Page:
Dangerous Drug Sent Nearly 2,000 New Yorkers to Hospitals Between April 1 and June 30
Governor Cuomo called for stronger Health Department regulations to combat the sale of synthetic cannabinoids in New York State. These dangerous, man-made compounds have resulted in a dramatic increase in hospital visits and poison control center calls. The sale and possession of dozens of synthetic cannabinoids and bath salts were banned by the Department of Health at the urging of Governor Cuomo in August, 2012. These new regulations will expand the existing list of banned substances to include new chemical compounds that drug producers have begun to make since 2012.
“This rash of medical emergencies is proof positive that these synthetic drugs are dangerous and a threat to public health,” Governor Cuomo said. “These new, stronger regulations will allow us to crack down on these harmful products and stop those who seek to skirt the law in order to sell these drugs and the misery that comes with them.”
Synthetic cannabinoids are marketed as legal and typically consist of plant material coated by chemicals which are supposed to mimic THC, the active chemical compound in marijuana. Since 2012, the producers of synthetic cannabinoids have been attempting to skirt New York’s strict regulations by developing new chemicals not specifically identified in regulation. The new emergency regulations add two additional classes of compounds to the banned substances list, which potentially include hundreds of different hazardous chemicals and will be in effect upon approval by the New York State Public Health and Health Planning Council and filing with the Department of State.
New York State Health Commissioner Dr. Howard Zucker said, “Synthetic marijuana poses a threat to the health and safety of all New Yorkers and we will continue to do all we can to get these drugs off the street. Too many people have fallen victim to synthetic marijuana. Updates to our regulations expand the chemical compounds banned in order to strengthen our fight against this illegal and dangerous industry.”
New York State Office of Alcoholism and Substance Abuse Commissioner Arlene González-Sánchez said, “Synthetic cannabinoids can have dangerous and long-lasting effects on the brain. Symptoms often present as psychosis and erratic, potentially harmful behaviors. Those who smoke these man-made chemical concoctions can be in danger of hurting themselves or others while under their influence. These expanded regulations will help us identify these drugs and put a stop to the serious danger they present to New Yorkers.”
Over the past several months, hospitals and poison control centers have seen a dramatic increase in activity because of these drugs. From April 1 to June 30, New York State saw more than 1,900 emergency department visits and more than 680 poison control center calls due to reports of adverse health effects associated with synthetic cannabinoid use. This represents more than a tenfold increase over the same time period in 2014. Nationally, there have been 15 synthetic cannabinoid-related deaths reported to poison control centers during January through May 2015. No deaths have yet occurred in New York State.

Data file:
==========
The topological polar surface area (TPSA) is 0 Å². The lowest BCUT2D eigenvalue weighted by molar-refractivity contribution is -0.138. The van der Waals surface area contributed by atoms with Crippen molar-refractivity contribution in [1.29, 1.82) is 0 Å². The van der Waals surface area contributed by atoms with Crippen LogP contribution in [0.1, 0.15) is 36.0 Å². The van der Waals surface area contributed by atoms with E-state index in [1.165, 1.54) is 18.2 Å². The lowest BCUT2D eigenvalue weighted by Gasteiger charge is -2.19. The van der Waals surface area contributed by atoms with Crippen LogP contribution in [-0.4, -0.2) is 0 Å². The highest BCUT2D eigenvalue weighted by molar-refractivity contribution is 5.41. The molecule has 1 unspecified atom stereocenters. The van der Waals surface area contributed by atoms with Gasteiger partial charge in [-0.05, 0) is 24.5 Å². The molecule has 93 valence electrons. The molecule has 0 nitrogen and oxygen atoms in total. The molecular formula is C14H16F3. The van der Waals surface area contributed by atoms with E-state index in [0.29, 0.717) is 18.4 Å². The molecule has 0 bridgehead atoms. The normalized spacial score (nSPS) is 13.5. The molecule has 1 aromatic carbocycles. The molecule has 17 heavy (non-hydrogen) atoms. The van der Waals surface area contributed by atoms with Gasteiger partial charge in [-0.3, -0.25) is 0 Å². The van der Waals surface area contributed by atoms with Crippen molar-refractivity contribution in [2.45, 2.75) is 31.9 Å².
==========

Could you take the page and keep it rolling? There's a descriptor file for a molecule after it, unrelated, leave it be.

In addition to these updated regulations, DOH and OASAS have continued to issue health advisories to hospitals, emergency departments, ICUs, urgent care centers, community health clinics, medical directors, nursing directors, and primary care providers in order to keep them updated on this growing public health threat, as well as provide information and resources that can be used when dealing with patients.
The dangerous drugs are marketed as incense, herbal mixtures, or potpourri in order to mask their true purpose. Street names for substances include Spice, K2, Green Giant, Smacked, Wicked X, AK-47, Geeked Up, Ninja, Caution, Red Giant, andKeisha Kole.
Users of the synthetic mixtures can never be certain in which ways the drugs will harm them, but users have experienced symptoms that include renal failure, death, agitation, anxiety, nausea, vomiting, high blood pressure, tremor, seizures, hallucinations, paranoia, arrested heart rate, loss of consciousness and violent behavior. These effects can be similar to those of phencyclidine, or PCP.
An owner of an establishment as well as any other person possessing, distributing, selling or offering for sale prohibited synthetic drugs in violation of the regulations is subject to criminal penalties including a fine up to $500 and/or up to 15 days in jail. Civil penalties include a fine up to $2,000 per violation. DOH continues to partner with the New York State Police and other law enforcement agencies to crack down on the use of these synthetic drugs as they evolve.
The proposed regulations are available in their entirety here.
If you are aware of locations where these products are being manufactured, sold, or distributed, please call the Synthetic Drug Hotline at 1-888-99-SALTS (1-888-997-2587). Additional information on synthetic cannabinoids is available here.
New Yorkers struggling with an addiction, or whose loved ones are struggling, can call or text the State’s toll-free, 24-hour, 7-day-a-week HOPEline, 1-877-8-HOPENY (1-877-846-7369). The HOPEline is staffed by trained clinicians who are ready to answer questions and offer treatment referrals. Additional resources are available through the NYS OASAS website here. A list of addiction treatment providers is available here.
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